Monthly Archives: May 2014

Shameful: New Value Village Excludes Accessible Parking Spaces

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Like many Value Village customers, I was quite excited at the prospect of visiting their brand new location, a 30,000 square foot store in Queensborough, New Westminster. Upon my arrival I was utterly dismayed to pull into the brand new parking lot and see that Value Village has zero accessible parking spaces. I was shocked that a company would exclude accessible parking. This carries a very strong message to consumers with disabilities, stating “you money is not valued here”.

New Value Village Location

I spoke with a store manager, to find out why Value Village, particularly a brand new Value Village, chose not to include accessible parking spaces in their design. She told me that New Westminster only requires two accessible parking spaces per parking lots of one hundred spaces or less, and the vacant store next door to Value Village has two accessible parking spaces. I was dumbfounded. Value Village felt that the spaces in front of a store next to them was enough for the parking lot, so they did not add any for their own customers.

The purpose of accessible parking spaces is to offer parking as close as possible to the entrance for consumers who are unable to walk long distances, or as a safety measure for people with mobility devices and/or working dogs. Value Village’s decision to have the store next to them fill the quota for the parking lot, and not offer any for their own store, and their own customers, is a strong indication that they are not truly considering their customers with disabilities, their walking abilities or their safety. And that is truly shameful!

Accessible Parking at Adjacent Business

Twenty percent of British Columbians self-identify as having a disability. In addition, our aging population is filled with people who experience age-related health issues. Both of these groups are consumers. Both of these groups require access to parking close to the entrances of stores. Both of these groups are being given a very strong message by Value Village’s conscious decision to exclude accessible parking at their new location.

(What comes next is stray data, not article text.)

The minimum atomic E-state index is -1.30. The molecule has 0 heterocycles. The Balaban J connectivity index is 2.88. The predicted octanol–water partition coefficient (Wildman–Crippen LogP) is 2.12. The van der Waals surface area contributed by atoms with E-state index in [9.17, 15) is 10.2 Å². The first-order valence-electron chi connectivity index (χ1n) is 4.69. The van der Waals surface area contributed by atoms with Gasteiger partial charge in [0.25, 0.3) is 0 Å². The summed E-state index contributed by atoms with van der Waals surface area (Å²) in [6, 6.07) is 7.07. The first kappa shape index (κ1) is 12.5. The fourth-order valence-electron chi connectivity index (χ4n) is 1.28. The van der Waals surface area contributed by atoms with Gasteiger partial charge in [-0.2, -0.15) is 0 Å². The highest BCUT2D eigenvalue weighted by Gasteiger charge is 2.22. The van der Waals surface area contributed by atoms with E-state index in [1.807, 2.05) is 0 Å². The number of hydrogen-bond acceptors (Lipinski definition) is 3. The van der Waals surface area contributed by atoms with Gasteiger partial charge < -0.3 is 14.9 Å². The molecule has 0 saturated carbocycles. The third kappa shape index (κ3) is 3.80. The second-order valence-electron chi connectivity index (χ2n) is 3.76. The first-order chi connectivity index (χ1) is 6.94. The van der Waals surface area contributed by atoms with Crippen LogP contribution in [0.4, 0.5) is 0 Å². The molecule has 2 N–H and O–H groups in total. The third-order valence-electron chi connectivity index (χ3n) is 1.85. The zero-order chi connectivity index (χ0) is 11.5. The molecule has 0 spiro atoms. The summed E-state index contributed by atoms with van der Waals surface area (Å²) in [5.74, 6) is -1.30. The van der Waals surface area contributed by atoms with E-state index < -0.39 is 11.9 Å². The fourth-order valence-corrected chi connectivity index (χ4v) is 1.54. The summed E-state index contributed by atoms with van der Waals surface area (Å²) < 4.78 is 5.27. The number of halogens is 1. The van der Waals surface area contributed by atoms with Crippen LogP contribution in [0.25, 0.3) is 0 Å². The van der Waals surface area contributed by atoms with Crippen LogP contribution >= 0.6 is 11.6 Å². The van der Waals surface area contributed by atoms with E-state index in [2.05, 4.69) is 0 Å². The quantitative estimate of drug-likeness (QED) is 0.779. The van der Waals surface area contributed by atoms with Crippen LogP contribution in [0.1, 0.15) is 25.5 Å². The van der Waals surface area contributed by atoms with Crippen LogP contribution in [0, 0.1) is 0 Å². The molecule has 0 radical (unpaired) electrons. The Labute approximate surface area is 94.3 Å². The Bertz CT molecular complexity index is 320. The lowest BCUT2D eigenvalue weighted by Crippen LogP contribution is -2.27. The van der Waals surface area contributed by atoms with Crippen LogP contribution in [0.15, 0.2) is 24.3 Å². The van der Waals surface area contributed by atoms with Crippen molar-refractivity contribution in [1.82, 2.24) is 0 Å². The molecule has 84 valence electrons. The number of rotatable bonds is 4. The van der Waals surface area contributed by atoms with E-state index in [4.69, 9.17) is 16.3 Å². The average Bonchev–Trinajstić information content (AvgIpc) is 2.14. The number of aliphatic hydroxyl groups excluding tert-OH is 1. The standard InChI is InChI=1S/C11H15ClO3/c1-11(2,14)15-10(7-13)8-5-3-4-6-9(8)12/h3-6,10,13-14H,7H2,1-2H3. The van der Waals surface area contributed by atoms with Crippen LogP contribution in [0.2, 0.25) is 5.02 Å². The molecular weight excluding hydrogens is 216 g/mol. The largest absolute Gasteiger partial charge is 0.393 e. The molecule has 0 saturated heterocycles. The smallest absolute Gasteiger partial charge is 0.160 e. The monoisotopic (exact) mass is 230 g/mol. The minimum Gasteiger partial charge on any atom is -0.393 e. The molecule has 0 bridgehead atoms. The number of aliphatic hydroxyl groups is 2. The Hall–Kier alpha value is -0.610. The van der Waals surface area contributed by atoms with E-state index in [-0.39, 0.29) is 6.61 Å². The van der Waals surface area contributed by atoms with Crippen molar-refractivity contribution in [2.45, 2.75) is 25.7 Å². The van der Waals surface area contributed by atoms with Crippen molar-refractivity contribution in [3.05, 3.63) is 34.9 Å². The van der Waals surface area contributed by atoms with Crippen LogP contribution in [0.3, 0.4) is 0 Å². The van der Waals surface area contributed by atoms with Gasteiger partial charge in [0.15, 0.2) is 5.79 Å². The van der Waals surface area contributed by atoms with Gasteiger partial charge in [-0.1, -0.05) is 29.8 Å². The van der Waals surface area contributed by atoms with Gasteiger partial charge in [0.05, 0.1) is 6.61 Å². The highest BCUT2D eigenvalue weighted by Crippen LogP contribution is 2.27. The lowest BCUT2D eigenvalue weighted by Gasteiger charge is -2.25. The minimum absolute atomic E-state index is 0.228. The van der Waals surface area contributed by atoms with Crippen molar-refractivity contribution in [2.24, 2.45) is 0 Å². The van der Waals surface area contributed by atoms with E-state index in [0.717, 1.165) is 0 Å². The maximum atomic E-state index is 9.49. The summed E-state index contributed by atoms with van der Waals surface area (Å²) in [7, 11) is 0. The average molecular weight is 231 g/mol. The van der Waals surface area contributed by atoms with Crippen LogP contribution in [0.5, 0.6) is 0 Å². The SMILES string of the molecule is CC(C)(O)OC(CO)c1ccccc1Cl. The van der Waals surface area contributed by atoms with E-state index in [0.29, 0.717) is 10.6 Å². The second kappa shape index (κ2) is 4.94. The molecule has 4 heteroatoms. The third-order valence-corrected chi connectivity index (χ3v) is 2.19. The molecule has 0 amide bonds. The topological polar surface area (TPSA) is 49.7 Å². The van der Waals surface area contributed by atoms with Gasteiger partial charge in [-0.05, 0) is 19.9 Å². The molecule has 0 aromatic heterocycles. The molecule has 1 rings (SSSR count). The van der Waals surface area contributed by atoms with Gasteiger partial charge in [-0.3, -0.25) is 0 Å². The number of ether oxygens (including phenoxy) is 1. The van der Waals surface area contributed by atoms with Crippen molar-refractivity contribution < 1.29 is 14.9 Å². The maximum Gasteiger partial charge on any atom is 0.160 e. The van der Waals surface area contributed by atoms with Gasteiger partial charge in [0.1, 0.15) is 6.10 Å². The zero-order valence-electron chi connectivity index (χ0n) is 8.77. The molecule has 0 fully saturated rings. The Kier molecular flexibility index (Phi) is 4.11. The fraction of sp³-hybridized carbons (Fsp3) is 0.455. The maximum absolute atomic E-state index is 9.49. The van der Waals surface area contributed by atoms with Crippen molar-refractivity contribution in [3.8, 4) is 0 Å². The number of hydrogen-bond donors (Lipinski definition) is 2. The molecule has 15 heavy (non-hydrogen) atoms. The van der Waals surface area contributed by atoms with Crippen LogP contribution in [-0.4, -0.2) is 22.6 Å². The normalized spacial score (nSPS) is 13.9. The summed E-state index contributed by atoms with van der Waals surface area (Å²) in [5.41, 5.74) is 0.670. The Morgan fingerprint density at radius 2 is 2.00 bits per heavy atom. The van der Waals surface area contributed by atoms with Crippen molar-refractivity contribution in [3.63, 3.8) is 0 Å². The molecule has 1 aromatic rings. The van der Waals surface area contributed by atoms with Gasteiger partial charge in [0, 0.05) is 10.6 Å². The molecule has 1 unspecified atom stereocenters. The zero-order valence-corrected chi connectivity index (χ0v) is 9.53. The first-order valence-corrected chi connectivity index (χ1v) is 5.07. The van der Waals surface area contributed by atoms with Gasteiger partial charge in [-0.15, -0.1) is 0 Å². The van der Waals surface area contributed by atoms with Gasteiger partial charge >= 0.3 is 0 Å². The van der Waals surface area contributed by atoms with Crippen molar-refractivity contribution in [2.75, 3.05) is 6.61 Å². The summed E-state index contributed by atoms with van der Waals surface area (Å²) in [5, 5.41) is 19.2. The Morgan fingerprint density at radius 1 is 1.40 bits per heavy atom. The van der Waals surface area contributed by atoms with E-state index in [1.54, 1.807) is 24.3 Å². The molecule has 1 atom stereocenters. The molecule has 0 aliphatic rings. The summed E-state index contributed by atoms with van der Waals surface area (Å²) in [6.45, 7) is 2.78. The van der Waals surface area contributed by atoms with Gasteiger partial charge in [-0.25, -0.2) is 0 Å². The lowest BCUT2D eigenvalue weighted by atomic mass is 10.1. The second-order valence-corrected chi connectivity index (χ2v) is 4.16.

The shopping area in Queensborough is filled with big box stores, and the majority offer many accessible parking spaces. Next door to Value Village is Lowe’s Home Improvement Warehouse. Lowe’s provides their customers with disabilities with ten accessible parking spaces at their front entrance, and another eight at their garden centre. It is obvious that Lowe’s values their customers with disabilities. The parking spaces are brightly marked, with contrasting colours, big blue symbols of accessibility that indicate only people with a parking placard can park there, and both groupings of accessible parking are provided with a well marked, safe path in between the spaces, off the road, as well as a crosswalk from the parking spaces to the entrances.

Lowe's Exemplary Accessible Parking

At first I thought that Lowe’s, and other companies within Queensborough, had such amazing amounts of accessible parking spaces because they are American companies, who bring the laws of the Americans with Disabilities Act to their Canadian stores, but then I found out that Value Village is also an American store, which indicates that only some decide to value their customers in Canada, with the same values as they do in the United States, and Value Village is not such a store.

It is extremely disappointing when a company decides that they needn’t take into consideration the safety, accessibility, and needs of their customers with disabilities, simply because the law or building code has been satisfied, and they feel they needn’t do more. It is all the more disappointing when it is a brand new build, in which they had control over the design of the parking lot.

Citizens for Accessible Neighbourhoods will be contacting Value Village to express our shock and displeasure at their decision to ignore the parking needs of their customers with disabilities. If you would like to share your opinion with them as well, email them at

Depression and Lack of Motivation

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This past week, May 5th to 12th, was Mental Health Week, which led me to reflect on my personal experience with depression, something I have struggled with multiple times throughout my life.

There is a misperception that depression is strictly an emotional or mood disorder; the truth is that depression affects every aspect of one’s life. Depression affects how one feels, how one moves, how one thinks, how one behaves. And, for me, the hardest part was how it affected my ability to set and meet goals, or to find the motivation to do more than just survive the day.